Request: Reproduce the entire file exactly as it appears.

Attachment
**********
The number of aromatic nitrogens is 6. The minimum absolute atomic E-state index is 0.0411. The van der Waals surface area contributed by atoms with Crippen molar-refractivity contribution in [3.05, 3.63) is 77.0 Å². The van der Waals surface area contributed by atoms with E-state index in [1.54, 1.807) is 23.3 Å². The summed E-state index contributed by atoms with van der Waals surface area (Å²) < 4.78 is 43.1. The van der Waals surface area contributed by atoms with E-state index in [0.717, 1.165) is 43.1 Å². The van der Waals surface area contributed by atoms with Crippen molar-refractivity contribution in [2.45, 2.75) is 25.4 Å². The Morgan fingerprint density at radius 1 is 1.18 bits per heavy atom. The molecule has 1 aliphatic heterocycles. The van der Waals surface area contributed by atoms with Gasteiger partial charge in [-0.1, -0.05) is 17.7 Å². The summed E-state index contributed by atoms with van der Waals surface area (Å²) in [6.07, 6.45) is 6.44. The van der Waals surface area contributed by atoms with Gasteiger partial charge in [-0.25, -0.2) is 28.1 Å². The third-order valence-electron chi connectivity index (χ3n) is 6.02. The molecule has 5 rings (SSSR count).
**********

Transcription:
The number of aromatic nitrogens is 6. The minimum absolute atomic E-state index is 0.0411. The van der Waals surface area contributed by atoms with Crippen molar-refractivity contribution in [3.05, 3.63) is 77.0 Å². The van der Waals surface area contributed by atoms with E-state index in [1.54, 1.807) is 23.3 Å². The summed E-state index contributed by atoms with van der Waals surface area (Å²) < 4.78 is 43.1. The van der Waals surface area contributed by atoms with E-state index in [0.717, 1.165) is 43.1 Å². The van der Waals surface area contributed by atoms with Crippen molar-refractivity contribution in [2.45, 2.75) is 25.4 Å². The Morgan fingerprint density at radius 1 is 1.18 bits per heavy atom. The molecule has 1 aliphatic heterocycles. The van der Waals surface area contributed by atoms with Gasteiger partial charge in [-0.1, -0.05) is 17.7 Å². The summed E-state index contributed by atoms with van der Waals surface area (Å²) in [6.07, 6.45) is 6.44. The van der Waals surface area contributed by atoms with Gasteiger partial charge in [-0.25, -0.2) is 28.1 Å². The third-order valence-electron chi connectivity index (χ3n) is 6.02. The molecule has 5 rings (SSSR count).